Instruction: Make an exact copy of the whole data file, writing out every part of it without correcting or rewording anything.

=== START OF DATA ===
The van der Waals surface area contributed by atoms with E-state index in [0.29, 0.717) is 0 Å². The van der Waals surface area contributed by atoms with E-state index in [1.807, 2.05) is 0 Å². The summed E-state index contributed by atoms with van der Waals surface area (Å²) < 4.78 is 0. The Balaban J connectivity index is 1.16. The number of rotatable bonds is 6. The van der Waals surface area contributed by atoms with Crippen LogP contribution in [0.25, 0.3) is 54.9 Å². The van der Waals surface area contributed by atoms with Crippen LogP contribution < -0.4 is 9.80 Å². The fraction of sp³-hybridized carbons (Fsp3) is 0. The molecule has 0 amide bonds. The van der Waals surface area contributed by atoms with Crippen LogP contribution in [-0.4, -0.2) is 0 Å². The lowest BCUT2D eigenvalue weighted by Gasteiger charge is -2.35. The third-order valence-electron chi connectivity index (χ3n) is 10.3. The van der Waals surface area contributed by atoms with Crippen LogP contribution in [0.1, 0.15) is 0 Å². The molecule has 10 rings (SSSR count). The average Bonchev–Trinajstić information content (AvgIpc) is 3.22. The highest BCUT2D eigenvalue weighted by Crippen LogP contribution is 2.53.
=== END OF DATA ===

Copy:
The van der Waals surface area contributed by atoms with E-state index in [0.29, 0.717) is 0 Å². The van der Waals surface area contributed by atoms with E-state index in [1.807, 2.05) is 0 Å². The summed E-state index contributed by atoms with van der Waals surface area (Å²) < 4.78 is 0. The Balaban J connectivity index is 1.16. The number of rotatable bonds is 6. The van der Waals surface area contributed by atoms with Crippen LogP contribution in [0.25, 0.3) is 54.9 Å². The van der Waals surface area contributed by atoms with Crippen LogP contribution < -0.4 is 9.80 Å². The fraction of sp³-hybridized carbons (Fsp3) is 0. The molecule has 0 amide bonds. The van der Waals surface area contributed by atoms with Crippen LogP contribution in [-0.4, -0.2) is 0 Å². The lowest BCUT2D eigenvalue weighted by Gasteiger charge is -2.35. The third-order valence-electron chi connectivity index (χ3n) is 10.3. The van der Waals surface area contributed by atoms with Crippen LogP contribution in [0.1, 0.15) is 0 Å². The molecule has 10 rings (SSSR count). The average Bonchev–Trinajstić information content (AvgIpc) is 3.22. The highest BCUT2D eigenvalue weighted by Crippen LogP contribution is 2.53.